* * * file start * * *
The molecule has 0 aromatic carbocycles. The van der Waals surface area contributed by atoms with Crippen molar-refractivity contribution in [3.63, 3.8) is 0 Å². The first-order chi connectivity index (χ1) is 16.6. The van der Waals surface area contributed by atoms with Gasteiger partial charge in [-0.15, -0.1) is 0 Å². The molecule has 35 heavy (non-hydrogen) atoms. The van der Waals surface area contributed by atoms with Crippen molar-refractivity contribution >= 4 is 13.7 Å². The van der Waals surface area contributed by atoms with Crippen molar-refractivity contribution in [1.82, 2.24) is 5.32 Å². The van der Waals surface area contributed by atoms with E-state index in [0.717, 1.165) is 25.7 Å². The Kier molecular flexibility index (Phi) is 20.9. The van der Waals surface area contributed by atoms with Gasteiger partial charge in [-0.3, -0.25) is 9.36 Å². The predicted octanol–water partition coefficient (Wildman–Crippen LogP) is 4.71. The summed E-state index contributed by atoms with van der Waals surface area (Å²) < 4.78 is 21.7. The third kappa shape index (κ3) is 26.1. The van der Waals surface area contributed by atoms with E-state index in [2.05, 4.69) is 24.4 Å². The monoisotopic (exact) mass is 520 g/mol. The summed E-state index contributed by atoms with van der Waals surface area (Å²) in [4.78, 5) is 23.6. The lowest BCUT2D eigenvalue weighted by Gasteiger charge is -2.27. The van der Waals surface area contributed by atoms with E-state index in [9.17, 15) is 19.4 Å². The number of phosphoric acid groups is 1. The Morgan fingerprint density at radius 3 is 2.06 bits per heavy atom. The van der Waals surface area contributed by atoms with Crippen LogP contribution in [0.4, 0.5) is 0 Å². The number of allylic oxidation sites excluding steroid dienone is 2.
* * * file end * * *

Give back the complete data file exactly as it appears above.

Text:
The molecule has 0 aromatic carbocycles. The van der Waals surface area contributed by atoms with Crippen molar-refractivity contribution in [3.63, 3.8) is 0 Å². The first-order chi connectivity index (χ1) is 16.6. The van der Waals surface area contributed by atoms with Gasteiger partial charge in [-0.15, -0.1) is 0 Å². The molecule has 35 heavy (non-hydrogen) atoms. The van der Waals surface area contributed by atoms with Crippen molar-refractivity contribution >= 4 is 13.7 Å². The van der Waals surface area contributed by atoms with Crippen molar-refractivity contribution in [1.82, 2.24) is 5.32 Å². The van der Waals surface area contributed by atoms with E-state index in [0.717, 1.165) is 25.7 Å². The Kier molecular flexibility index (Phi) is 20.9. The van der Waals surface area contributed by atoms with Gasteiger partial charge in [-0.3, -0.25) is 9.36 Å². The predicted octanol–water partition coefficient (Wildman–Crippen LogP) is 4.71. The summed E-state index contributed by atoms with van der Waals surface area (Å²) < 4.78 is 21.7. The third kappa shape index (κ3) is 26.1. The van der Waals surface area contributed by atoms with E-state index in [2.05, 4.69) is 24.4 Å². The monoisotopic (exact) mass is 520 g/mol. The summed E-state index contributed by atoms with van der Waals surface area (Å²) in [4.78, 5) is 23.6. The lowest BCUT2D eigenvalue weighted by Gasteiger charge is -2.27. The van der Waals surface area contributed by atoms with E-state index in [9.17, 15) is 19.4 Å². The number of phosphoric acid groups is 1. The Morgan fingerprint density at radius 3 is 2.06 bits per heavy atom. The van der Waals surface area contributed by atoms with Crippen LogP contribution in [0.4, 0.5) is 0 Å². The number of allylic oxidation sites excluding steroid dienone is 2.